Another feature of conventional lotion pumps, such as depicted in FIG. 1, is that the actuator orifice from which the dispensed product emerges is not stationary. During dispensing, the orifice is traveling downward. Thus, even if one wanted to associate an integral applicator head with a conventional lotion pump, the matter is complicated by the moving actuator orifice. This is unlike the present invention where the dispensed product emerges from a stationary orifice.

Another feature of conventional lotion pumps is a means for attaching the pump to a container of product. In FIG. 1, an example of this is the threaded closure (114). The pump is attached to and passes through the threaded closure. Often, the means of attachment is a snap fit or friction fit between the closure and the pump, such that the pump closure are readily capable of being separated.

SUMMARY

The present invention is a novel lotion pump wherein product is not dispensed by an up and down motion of any visible part. Rather, the stem is moved up and down by rotating a ring actuator. By changing the way the pump is actuated, I was able to eliminate the protruding nature of the stem and actuator, replace the conventional actuator with an integral applicator head and allow the design of the container to be easily carried to the top of the package, thus creating a whole-package design. The aesthetic improvement achieved by eliminating the protruding stem and actuator and by creating a whole-package design, may be significant.

DESCRIPTION OF FIGURES

FIG. 1 depicts a conventional lotion pump dispenser and container.

FIG. 2 a is a cross section of a rotary actuated lotion pump with stationary applicator head, with the upper stem at its upper position.

FIG. 2 b is a cross section of a rotary actuated lotion pump with stationary applicator head, with the upper stem at its lower position.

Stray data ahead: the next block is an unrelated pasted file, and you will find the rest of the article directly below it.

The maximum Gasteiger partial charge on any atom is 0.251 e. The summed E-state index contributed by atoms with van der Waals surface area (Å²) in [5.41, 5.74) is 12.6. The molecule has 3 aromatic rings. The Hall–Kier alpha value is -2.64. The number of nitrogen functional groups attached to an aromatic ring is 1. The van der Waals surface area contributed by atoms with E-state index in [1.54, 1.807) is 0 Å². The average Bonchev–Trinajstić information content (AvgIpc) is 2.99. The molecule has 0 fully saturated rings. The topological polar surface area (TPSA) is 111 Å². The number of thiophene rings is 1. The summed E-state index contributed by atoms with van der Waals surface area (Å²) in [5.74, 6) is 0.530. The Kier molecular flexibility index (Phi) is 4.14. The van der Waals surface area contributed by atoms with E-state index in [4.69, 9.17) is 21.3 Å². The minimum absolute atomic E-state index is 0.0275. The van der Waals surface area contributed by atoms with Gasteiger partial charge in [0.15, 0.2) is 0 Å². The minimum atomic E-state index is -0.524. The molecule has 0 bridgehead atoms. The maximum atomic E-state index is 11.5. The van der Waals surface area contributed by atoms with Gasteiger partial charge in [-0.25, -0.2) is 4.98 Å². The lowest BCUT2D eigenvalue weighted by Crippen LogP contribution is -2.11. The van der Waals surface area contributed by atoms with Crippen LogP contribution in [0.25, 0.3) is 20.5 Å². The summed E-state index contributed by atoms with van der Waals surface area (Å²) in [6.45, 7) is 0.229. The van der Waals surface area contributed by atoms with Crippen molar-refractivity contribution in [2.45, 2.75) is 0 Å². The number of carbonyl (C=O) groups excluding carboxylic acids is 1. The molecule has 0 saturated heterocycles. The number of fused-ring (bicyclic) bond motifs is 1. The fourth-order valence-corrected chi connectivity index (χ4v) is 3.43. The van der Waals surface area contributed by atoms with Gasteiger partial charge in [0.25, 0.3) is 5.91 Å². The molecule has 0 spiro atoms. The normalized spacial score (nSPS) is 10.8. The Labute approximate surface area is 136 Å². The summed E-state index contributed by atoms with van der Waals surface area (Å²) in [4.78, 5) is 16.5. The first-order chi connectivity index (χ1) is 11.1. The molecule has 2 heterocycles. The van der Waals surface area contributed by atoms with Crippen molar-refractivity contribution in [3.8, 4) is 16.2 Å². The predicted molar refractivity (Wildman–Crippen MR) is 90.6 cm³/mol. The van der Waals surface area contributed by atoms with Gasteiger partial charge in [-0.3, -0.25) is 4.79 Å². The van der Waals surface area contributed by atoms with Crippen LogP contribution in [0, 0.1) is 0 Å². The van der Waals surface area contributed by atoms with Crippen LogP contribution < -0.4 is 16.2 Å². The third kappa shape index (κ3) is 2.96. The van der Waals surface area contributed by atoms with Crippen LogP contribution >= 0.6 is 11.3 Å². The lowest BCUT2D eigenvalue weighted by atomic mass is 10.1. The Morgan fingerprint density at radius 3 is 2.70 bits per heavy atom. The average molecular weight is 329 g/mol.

FIG. 3 is an exploded view of a rotary actuated lotion pump with stationary applicator head.

FIG. 4 is a cross section of a rotary actuated lotion pump with movable applicator head.

FIG. 5 is an exploded view of a rotary actuated lotion pump with movable applicator head.

DETAILED DESCRIPTION

Throughout this specification, the terms “comprise”, “comprises”, “comprising”, “have”, “has” and “having” and the like shall consistently mean that a collection of objects is not limited to those objects specifically recited.

Throughout this specification “flowable” means that, if allowed, a product is capable of deforming in response to its own weight.

Throughout the specification “personal care product” means any topical preparation that provides a benefit to the surface to which it is applied or provides a benefit to the subject to which it is applied. “Personal care product” includes cosmetic, dermatological, pharmaceutical and nutraceutical preparations.

Rotary Actuated Lotion Pump with Stationary Applicator Head

Referring to FIGS. 2 a, 2 b and 3, the lotion pump of the present invention comprises an accumulator (1). The accumulator is a generally cylindrical body that holds the next dose of flowable product. The bottom of the accumulator has an inlet port (1 a). Flowable product passes from a reservoir (10) through the inlet port, into the accumulator. In the usual fashion, a one way check valve associated with the inlet port allows product to flow into the accumulator, but discourages product or air from flowing in the opposite direction. The top of the accumulator is opened and a receives a lower portion of the lower stem (2).